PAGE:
Jessica Foster could not be happier to be riding a chairlift. The mountain biker from Fenton, Michigan was selected for a seven day road trip around the Cariboo and Chilcotin regions as part of Mountain Biking BC's annual contest giveaway, which took place during the first week of August.
"I feel like I'm home again," said Foster as she rode the Fitzsimmons Chair in the Whistler Bike Park, the noise of Crankworx fading as the lift rapidly ascended the lower slopes of Whistler Mountain.
"There was just no amount of training that could have prepared me for those two climbs. The first (day in Wells) took so much out of me that for the rest of the trip I was just fighting to gain my energy back again. I'm very happy to see this chairlift."
Foster and her fiancé Chad Gilbert flew to Williams Lake via Vancouver before connecting to Wells for their first day of riding. Along with an entourage of local trail builders, mountain biking advocates and an assortment of media, the couple rode and pushed their bikes up hundreds of vertical metres of gold rush wagon trails before descending back to the historic mining town via the new Powderhouse trail. Having never been to B.C. before and never ridden mountain bikes in the West, the Michigan couple were thrown in at the deep end.
"I'll never take my bike park laps for granted again," said Foster, who back home drives with Gilbert for up to eight hours one-way to race downhill at Snowshoe Mountain in West Virginia.
The alpine challenge in Wells was just the beginning. The contest itinerary looped back down to Williams Lake for two days before heading into the Chilcotins for the epic ride from Tyax Lodge to Spruce Lake, which saw the couple climbing with their bikes over 1,100 metres of elevation gain.
But the week-long mountain bike road trip served a broader purpose than touring the lucky Michigan couple around the Cariboo's best trails.
"The trip's purpose is two fold," said Martin Littlejohn, executive director of the Western Canada Mountain Bike Tourism Association.
"The online contest lets us promote mountain biking in specific regions of B.C. and it's an opportunity for those advocating mountain biking in their communities to get together, ride some great trails and build relationships. We visit a different region of B.C. every year."
One of the reasons the Cariboo was selected for this year's contest was the focus on the region's economic diversification plan. The impacts of the mountain pine beetle to the region's forestry industry has prompted significant financial support for the Cariboo Mountain Bike Consortium (CMBC) from both the Cariboo Chilcotin Beetle Action Coalition and the Northern Development Initiative Trust.
"Mountain biking is probably one of the most organized and focused tourism sectors in the Cariboo and it's the fastest growing," said Justin Calof, Executive Director of the CMBC.
"Between 2010 and 2012 there was a 30 per cent increase in the number of trail users in Williams Lake alone, which was on of the metrics we used to calculate the 12 per cent increase in the economic impact of mountain biking in the region since 2010. Williams Lake is the leader of the Cariboo mountain bike economy; we have the most trails, the longest history and it's certainly the hub. Our tactic is to try to spread that wealth around the region as we grab more market share for the Cariboo."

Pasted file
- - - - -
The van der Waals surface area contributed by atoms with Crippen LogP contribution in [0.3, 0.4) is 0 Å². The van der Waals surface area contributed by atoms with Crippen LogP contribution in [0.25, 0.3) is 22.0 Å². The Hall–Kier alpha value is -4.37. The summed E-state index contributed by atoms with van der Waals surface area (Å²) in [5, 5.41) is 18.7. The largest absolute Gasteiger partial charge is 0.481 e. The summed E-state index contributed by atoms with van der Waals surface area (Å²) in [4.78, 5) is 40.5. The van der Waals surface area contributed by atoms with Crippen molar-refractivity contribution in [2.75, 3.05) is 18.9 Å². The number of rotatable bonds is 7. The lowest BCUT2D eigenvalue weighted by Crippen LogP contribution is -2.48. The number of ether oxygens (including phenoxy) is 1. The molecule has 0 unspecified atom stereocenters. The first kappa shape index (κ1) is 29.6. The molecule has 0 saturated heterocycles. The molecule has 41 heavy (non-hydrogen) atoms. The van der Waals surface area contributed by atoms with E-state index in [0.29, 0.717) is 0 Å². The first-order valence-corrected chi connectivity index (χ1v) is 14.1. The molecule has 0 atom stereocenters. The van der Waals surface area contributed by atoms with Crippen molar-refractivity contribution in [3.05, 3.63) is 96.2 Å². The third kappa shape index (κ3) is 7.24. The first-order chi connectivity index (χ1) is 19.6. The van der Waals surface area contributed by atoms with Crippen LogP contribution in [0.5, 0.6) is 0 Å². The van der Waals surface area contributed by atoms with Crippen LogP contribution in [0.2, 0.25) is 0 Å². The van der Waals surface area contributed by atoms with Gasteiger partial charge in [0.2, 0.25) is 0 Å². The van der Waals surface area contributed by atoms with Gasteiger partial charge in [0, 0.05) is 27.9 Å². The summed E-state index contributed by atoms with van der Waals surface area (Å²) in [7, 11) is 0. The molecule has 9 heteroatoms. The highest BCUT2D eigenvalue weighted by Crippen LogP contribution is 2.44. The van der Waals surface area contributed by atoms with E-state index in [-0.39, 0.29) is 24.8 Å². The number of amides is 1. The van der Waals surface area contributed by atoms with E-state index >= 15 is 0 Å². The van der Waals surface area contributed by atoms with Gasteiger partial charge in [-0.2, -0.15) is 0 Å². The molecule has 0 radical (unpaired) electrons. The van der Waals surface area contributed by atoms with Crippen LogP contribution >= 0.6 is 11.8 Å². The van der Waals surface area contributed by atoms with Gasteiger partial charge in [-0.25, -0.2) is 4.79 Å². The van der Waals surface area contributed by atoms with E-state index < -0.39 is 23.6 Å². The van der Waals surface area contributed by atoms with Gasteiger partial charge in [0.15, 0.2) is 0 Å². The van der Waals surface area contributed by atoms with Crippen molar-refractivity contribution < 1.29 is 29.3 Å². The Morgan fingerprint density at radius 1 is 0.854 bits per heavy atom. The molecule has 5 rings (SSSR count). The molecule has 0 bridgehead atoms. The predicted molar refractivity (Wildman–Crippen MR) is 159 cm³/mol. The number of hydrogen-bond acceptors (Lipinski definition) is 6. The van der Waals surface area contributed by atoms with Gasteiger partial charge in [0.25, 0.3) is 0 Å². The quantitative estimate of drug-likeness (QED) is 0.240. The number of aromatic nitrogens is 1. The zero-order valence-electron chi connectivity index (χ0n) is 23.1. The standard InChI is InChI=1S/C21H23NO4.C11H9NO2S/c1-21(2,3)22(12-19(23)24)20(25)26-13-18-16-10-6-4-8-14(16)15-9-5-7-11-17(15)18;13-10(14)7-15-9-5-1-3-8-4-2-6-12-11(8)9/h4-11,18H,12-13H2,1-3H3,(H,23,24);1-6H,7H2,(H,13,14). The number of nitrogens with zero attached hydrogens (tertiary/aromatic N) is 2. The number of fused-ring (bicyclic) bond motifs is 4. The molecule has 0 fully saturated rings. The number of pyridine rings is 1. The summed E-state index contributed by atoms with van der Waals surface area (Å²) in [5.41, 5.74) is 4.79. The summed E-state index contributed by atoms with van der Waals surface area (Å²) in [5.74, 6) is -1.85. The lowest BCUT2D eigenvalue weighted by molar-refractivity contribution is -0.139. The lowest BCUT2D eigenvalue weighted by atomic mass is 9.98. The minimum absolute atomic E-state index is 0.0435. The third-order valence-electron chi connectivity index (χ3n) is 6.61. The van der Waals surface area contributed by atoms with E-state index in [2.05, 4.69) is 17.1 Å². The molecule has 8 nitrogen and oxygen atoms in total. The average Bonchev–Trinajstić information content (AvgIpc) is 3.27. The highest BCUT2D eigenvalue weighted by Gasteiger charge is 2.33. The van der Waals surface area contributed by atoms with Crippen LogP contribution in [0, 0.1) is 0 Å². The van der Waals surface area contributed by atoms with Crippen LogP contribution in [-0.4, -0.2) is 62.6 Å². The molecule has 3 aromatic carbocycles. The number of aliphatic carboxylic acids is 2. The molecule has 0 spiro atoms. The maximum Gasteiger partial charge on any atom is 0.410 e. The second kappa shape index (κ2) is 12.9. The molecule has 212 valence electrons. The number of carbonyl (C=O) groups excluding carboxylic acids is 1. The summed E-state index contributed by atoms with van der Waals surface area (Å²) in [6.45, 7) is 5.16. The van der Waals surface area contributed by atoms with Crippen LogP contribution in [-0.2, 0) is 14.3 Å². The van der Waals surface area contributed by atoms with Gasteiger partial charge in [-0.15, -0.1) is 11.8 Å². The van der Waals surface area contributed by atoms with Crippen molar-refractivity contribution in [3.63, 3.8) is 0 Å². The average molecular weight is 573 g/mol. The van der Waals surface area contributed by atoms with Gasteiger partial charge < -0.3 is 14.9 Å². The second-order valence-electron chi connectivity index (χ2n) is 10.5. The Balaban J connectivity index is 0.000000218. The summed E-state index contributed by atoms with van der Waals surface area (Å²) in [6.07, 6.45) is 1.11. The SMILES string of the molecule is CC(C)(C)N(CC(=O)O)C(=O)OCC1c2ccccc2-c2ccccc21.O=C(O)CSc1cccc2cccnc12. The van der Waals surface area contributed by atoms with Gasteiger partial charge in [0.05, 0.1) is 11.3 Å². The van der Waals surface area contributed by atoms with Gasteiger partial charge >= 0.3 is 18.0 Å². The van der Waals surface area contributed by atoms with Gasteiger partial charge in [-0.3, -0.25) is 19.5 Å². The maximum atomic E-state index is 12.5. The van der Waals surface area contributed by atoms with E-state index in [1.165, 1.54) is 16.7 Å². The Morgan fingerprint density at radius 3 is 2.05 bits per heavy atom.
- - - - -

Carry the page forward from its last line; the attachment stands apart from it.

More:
One part of the strategy employed by the CMBC was to develop a new signature trail — such as A-Line in Whistler or Half Nelson in Squamish — one that would attract people regionally, and beyond, to come ride Williams Lake and then hopefully travel to surrounding riding destinations. That trail is Snakes & Ladders, a photo of which is currently featured on the "Ride the Cariboo" billboard that can be seen southbound on Highway 99 just south of Squamish.
"We went out for a whole season, we talked to stakeholders and all the local riders," said Thomas Schoen, the trail builder contracted for the Snakes & Ladders project.
"We asked what everyone wanted and the ridership was calling for a combination of technical stunts, a cross country climbing line and a fast, big-bike line. We used over 22,000 board feet of lumber, the equivalent of two family homes."
The result is an advanced trail with unparalleled variety, all built to standard while still maintaining the burly character that the mountain biking in Williams Lake is known for.
"We've worked with the (Williams Lake) cycling club to build a management plan for trail building and trail management that really pushes the envelope of the Whistler standard, which I think is very limiting on mountain biking provincially," said Calof.
"We've driven some change to those standards that allow us to build bigger trails, bigger stunts but with the appropriate liability and safety standards."
For more information on mountain biking in the Cariboo go to ridethecariboo.ca
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